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Tokyo: Cherry blossoms, art, old stuff, and a rainy walk through the Emperor’s gardens

Updated: Mar 25, 2023

The cherries bloom for about 10 days in Tokyo. And our visit to this amazing city fell at the peak of blossom season. I cannot tell you how blessed I feel to have experienced that beauty.

On my first day in the Japan capital, I went on a very long excursion to take in some cultural highlights.

The first stop was the National Museum of Western Art which was initially started in 1916 to house the collection of Kojiro Matsukata, a businessman and son of a former Prime Minister, who believed the Japanese would understand the people of the West better if they got to know their art.

It has an extensive collection of secondary paintings and sculptures by old masters. Outside there are pieces by Rodin.

And inside - which we were not technically allowed to photograph - there was everything from Cezanne and Monet to Van Gogh and Picasso.

Then we took a short walk through Ueno Park to the Tokyo National Museum which, like most museums of its size, could take a whole day to fully explore. We had an hour, so I went to the Japanese archaeology room where they have remnants of civilization that are as much 9,000 years old.

There were examples of traditional Samurai armour.

This is from a thousand years BC.

And this item , which was on display in the same area, is a little newer.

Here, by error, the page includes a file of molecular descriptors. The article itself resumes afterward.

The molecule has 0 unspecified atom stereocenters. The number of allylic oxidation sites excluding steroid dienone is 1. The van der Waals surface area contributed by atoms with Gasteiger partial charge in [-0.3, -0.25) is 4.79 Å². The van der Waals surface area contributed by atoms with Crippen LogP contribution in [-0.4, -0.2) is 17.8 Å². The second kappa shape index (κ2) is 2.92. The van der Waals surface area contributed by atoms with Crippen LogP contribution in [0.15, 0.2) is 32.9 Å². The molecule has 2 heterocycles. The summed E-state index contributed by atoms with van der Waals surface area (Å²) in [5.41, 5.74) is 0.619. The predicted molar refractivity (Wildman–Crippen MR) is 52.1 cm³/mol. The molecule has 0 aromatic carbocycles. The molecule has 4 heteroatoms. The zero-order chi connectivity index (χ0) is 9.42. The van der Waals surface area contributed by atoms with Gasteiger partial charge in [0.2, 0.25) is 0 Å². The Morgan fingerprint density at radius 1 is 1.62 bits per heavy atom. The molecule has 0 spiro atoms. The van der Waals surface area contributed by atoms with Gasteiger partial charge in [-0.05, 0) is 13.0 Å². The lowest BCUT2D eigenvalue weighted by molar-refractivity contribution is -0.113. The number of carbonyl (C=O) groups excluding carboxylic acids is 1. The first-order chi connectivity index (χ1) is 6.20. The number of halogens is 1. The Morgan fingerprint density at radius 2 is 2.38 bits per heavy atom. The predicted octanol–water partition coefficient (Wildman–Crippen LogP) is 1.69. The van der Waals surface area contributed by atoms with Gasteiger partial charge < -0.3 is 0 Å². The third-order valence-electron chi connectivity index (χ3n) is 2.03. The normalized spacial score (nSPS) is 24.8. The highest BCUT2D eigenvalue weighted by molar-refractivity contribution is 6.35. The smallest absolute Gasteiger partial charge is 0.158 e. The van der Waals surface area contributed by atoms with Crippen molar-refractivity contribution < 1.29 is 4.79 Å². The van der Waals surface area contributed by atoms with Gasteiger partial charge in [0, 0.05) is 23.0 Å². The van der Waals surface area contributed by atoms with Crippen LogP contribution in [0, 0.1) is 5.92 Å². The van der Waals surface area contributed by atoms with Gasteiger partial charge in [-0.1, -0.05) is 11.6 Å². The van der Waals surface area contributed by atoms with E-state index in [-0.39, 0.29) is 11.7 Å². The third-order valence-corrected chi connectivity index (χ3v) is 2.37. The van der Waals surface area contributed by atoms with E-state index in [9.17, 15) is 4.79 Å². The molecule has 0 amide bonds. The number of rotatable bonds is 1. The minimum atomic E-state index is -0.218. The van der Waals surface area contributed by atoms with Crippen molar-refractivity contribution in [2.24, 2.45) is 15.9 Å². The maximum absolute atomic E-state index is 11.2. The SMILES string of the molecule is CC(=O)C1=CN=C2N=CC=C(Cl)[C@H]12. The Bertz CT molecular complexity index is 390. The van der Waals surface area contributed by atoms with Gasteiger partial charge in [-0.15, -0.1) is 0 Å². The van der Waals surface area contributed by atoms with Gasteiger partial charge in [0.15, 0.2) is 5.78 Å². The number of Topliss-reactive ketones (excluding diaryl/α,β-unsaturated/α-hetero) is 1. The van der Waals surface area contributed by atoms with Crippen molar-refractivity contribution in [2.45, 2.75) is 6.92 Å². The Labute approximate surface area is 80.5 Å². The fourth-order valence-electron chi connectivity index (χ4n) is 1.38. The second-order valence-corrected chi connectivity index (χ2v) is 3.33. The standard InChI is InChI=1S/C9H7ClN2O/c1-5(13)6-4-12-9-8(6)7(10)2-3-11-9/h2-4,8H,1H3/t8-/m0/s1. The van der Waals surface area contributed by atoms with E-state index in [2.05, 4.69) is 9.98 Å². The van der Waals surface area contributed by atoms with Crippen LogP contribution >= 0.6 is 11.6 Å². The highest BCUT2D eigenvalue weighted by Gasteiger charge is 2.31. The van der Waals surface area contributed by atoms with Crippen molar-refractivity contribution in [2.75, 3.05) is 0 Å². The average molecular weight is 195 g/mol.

After the museum, we walked the long walk down an avenue with cherry blossoms on both sides. It was lunch time in a beautiful day and the avenue was crowded with people enjoying the spray of pink and white. It was a beautiful, breathtaking experience.

We arrived at a restaurant called Kisoji which served authentic Japanese food. In the room next to us, a group of about 20 women ate their meal kneeling on the floor. We (thankfully) were provided with tables and chairs to sit and enjoy our sushi, rice, miso soup and vegetables. Delicious.

After that we were set free to wander a nearby shopping district. I looked but did not buy.

Then we went to the Tokyo Tower which was built to emulate the Eiffel Tower ... just a bit taller. The views were pretty spectacular. And I had a glass of wine while I watched a video on the history of Tokyo from the 1800s to now, through the war years. It was boosterism ... but the best kind.

When we got back to the ship, I quickly dressed for dinner and four of the ladies from the ship and I crammed into a cab and went downtown to sushi restaurant that had fish videos on every wall. It was spectacular. This is Terry from Texas and me enjoying our meals.

The following day was drizzling rain but I did not want to waste a minute. So I went with Tilka, Josie and Virginia to a shopping mall near the ship. Then I left the ladies to catch a series of subway trains (you have to pay separately for each leg of the trip on a different line) to the Emporer's Palace.

We were not permitted to get beyond the tall stone walls that surround the palace building.

But I walked the grounds through the rain. It was mostly dramatic Japanese pines set on a lush lawn. I was soaked ... but it was extremely tranquil.

Then I headed back to the ship, via another complex combination of subway trains - which was an experience in itself.

Tokyo was wonderful, but the cherry blossoms were absolute the highlight of the stop.

Now we are headed for Nagasaki ... our last stop in Japan before pushing on to Vietnam and Thailand.

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